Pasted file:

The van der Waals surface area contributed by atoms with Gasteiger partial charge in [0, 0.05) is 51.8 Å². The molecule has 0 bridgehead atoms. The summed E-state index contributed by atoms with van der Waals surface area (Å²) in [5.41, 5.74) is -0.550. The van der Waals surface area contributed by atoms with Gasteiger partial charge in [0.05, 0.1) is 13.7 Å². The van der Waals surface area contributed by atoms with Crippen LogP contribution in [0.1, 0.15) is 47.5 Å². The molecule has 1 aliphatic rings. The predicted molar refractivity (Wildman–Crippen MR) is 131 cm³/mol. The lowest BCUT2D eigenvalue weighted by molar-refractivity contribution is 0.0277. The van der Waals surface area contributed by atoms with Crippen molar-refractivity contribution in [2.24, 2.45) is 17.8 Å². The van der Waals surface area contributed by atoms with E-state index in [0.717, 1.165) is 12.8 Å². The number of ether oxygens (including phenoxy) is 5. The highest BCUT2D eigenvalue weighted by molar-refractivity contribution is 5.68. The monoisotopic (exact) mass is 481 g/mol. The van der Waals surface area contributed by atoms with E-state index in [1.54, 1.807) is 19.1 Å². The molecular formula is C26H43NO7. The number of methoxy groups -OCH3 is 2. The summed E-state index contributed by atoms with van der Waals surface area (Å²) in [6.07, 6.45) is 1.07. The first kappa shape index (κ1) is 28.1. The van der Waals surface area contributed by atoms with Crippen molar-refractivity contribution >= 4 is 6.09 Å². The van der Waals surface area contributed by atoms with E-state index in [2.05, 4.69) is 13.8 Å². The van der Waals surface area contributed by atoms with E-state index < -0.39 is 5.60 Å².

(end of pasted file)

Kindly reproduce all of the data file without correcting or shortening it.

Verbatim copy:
The van der Waals surface area contributed by atoms with Gasteiger partial charge in [0, 0.05) is 51.8 Å². The molecule has 0 bridgehead atoms. The summed E-state index contributed by atoms with van der Waals surface area (Å²) in [5.41, 5.74) is -0.550. The van der Waals surface area contributed by atoms with Gasteiger partial charge in [0.05, 0.1) is 13.7 Å². The van der Waals surface area contributed by atoms with Crippen LogP contribution in [0.1, 0.15) is 47.5 Å². The molecule has 1 aliphatic rings. The predicted molar refractivity (Wildman–Crippen MR) is 131 cm³/mol. The lowest BCUT2D eigenvalue weighted by molar-refractivity contribution is 0.0277. The van der Waals surface area contributed by atoms with Crippen molar-refractivity contribution in [2.24, 2.45) is 17.8 Å². The van der Waals surface area contributed by atoms with E-state index in [0.717, 1.165) is 12.8 Å². The number of ether oxygens (including phenoxy) is 5. The highest BCUT2D eigenvalue weighted by molar-refractivity contribution is 5.68. The monoisotopic (exact) mass is 481 g/mol. The van der Waals surface area contributed by atoms with E-state index in [1.54, 1.807) is 19.1 Å². The molecular formula is C26H43NO7. The number of methoxy groups -OCH3 is 2. The summed E-state index contributed by atoms with van der Waals surface area (Å²) in [6.07, 6.45) is 1.07. The first kappa shape index (κ1) is 28.1. The van der Waals surface area contributed by atoms with Crippen molar-refractivity contribution >= 4 is 6.09 Å². The van der Waals surface area contributed by atoms with E-state index in [2.05, 4.69) is 13.8 Å². The van der Waals surface area contributed by atoms with E-state index < -0.39 is 5.60 Å².